RECOGNIZE, REPORT, REMOVE: THE SCHAER INCIDENT

FIFPro and Swiss player association SAFP welcome the decision by the Swiss football association (SFV) to give Fabian Schaer enough time to recover from his head injury and leave him out of Tuesday’s Euro qualifier against Denmark.

During Saturday’s match against Georgia, Schaer passed out after clashing heads with an opponent. The Swiss international was allowed to continue playing even though he showed signs of a suspected concussion such as loss of consciousness, a lack of balance and a headache. A Georgian player appeared to prevent Schaer from swallowing his tongue.

In a letter sent today, FIFPro and the Swiss union asked the Swiss football federation to apply the official concussion protocol to prevent incidents similar to Schaer’s. Both player associations also reminded the SFV of the gradual return-to-play protocol, which defines the mandatory steps and time before a player is allowed to fully compete.

In the meantime, the SFV had also realized that Schaer needed more time to recover from his head injury.

“It is a positive sign that the Swiss football association understands the importance of prioritizing Schaer’s health,” said Jonas Baer Hoffmann, FIFPro Director of Policy. “Of course, we know he would like to play, but he has to be protected. Another blow to the head could have serious consequences for his long-term health.”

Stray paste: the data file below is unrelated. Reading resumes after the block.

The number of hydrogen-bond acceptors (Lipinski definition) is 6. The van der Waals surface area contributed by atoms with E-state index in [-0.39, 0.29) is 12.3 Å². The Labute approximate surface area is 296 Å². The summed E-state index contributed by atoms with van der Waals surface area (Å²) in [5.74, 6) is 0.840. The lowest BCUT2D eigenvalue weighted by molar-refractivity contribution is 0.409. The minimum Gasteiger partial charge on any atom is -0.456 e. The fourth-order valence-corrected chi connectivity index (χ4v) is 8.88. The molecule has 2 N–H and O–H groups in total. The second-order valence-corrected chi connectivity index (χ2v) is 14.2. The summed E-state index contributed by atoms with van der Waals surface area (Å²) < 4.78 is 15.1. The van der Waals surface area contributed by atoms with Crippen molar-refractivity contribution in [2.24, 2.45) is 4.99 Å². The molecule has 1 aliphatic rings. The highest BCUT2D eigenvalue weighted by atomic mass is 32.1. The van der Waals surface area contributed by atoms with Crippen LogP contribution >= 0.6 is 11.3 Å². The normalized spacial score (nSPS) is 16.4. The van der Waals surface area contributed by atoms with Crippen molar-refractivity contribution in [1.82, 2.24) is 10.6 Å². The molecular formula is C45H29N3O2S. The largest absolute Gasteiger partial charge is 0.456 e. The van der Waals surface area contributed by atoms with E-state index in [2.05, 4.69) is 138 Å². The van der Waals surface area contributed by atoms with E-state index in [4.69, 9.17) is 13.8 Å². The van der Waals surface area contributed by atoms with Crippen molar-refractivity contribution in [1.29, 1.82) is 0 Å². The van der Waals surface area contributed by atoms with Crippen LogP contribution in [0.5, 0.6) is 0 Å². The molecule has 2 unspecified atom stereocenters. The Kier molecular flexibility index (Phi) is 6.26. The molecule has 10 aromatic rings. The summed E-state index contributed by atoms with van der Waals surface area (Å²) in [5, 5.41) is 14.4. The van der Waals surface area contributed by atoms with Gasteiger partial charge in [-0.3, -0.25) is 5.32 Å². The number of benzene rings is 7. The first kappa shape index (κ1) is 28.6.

SCHAER, LOPES, OSPINA

Schaer’s incident follows recent situations with goalkeepers Anthony Lopes (Olympique Lyon) and David Ospina (Napoli) in the last two weeks. Lopes lost consciousness in a match against Barcelona, but was allowed to play on for ten minutes before being substituted. Ospina clashed with an opponent in a league match, yet remained on the pitch until he lost consciousness thirty minutes later.

The Schaer and Lopes incidents happened in official UEFA competitions and are proof that the current concussion protocol in professional football is not protecting players adequately.

FIFPro has been lobbying competition organisers to introduce changes to correct these failures which risk seriously damaging the health of players.

It is important, for example, that an independent doctor helps the team physician to decide on whether a player with a suspected concussion can continue on the field.

Furthermore, a temporary substitute should be allowed on the field to allow medical staff sufficient time to review whether an injured player has a concussion.

Other measures include a mandatory application of the gradual return-to-play protocol.

(Bild: Keystone-SDA)

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